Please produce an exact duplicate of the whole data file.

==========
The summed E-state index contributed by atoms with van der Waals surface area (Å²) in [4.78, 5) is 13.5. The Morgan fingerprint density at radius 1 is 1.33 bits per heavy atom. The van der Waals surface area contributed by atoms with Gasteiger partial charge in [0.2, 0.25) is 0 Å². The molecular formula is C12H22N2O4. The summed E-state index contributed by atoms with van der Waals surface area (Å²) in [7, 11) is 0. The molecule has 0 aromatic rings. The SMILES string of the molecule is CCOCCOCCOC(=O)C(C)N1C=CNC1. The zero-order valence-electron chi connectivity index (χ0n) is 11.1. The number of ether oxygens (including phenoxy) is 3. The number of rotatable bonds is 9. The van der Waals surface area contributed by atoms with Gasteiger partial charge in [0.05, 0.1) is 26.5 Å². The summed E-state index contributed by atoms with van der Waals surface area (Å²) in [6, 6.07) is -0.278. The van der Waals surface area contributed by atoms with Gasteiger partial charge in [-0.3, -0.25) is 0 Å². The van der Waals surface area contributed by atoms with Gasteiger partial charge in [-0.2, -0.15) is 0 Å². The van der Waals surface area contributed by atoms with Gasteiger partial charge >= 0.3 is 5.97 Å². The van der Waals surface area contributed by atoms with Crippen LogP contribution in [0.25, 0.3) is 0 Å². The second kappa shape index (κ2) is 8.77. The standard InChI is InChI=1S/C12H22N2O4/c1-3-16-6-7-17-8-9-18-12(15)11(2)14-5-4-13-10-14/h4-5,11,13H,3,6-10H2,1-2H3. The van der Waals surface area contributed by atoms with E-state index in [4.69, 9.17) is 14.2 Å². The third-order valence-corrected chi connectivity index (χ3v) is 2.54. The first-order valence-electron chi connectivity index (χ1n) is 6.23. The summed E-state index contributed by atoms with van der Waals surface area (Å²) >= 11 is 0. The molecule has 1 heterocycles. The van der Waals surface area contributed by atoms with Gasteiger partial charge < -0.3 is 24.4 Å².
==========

The summed E-state index contributed by atoms with van der Waals surface area (Å²) in [4.78, 5) is 13.5. The Morgan fingerprint density at radius 1 is 1.33 bits per heavy atom. The van der Waals surface area contributed by atoms with Gasteiger partial charge in [0.2, 0.25) is 0 Å². The molecular formula is C12H22N2O4. The summed E-state index contributed by atoms with van der Waals surface area (Å²) in [7, 11) is 0. The molecule has 0 aromatic rings. The SMILES string of the molecule is CCOCCOCCOC(=O)C(C)N1C=CNC1. The zero-order valence-electron chi connectivity index (χ0n) is 11.1. The number of ether oxygens (including phenoxy) is 3. The number of rotatable bonds is 9. The van der Waals surface area contributed by atoms with Gasteiger partial charge in [0.05, 0.1) is 26.5 Å². The summed E-state index contributed by atoms with van der Waals surface area (Å²) in [6, 6.07) is -0.278. The van der Waals surface area contributed by atoms with Gasteiger partial charge in [-0.3, -0.25) is 0 Å². The van der Waals surface area contributed by atoms with Gasteiger partial charge in [-0.2, -0.15) is 0 Å². The van der Waals surface area contributed by atoms with Gasteiger partial charge >= 0.3 is 5.97 Å². The van der Waals surface area contributed by atoms with Crippen LogP contribution in [0.25, 0.3) is 0 Å². The second kappa shape index (κ2) is 8.77. The standard InChI is InChI=1S/C12H22N2O4/c1-3-16-6-7-17-8-9-18-12(15)11(2)14-5-4-13-10-14/h4-5,11,13H,3,6-10H2,1-2H3. The van der Waals surface area contributed by atoms with E-state index in [4.69, 9.17) is 14.2 Å². The third-order valence-corrected chi connectivity index (χ3v) is 2.54. The first-order valence-electron chi connectivity index (χ1n) is 6.23. The summed E-state index contributed by atoms with van der Waals surface area (Å²) >= 11 is 0. The molecule has 1 heterocycles. The van der Waals surface area contributed by atoms with Gasteiger partial charge < -0.3 is 24.4 Å².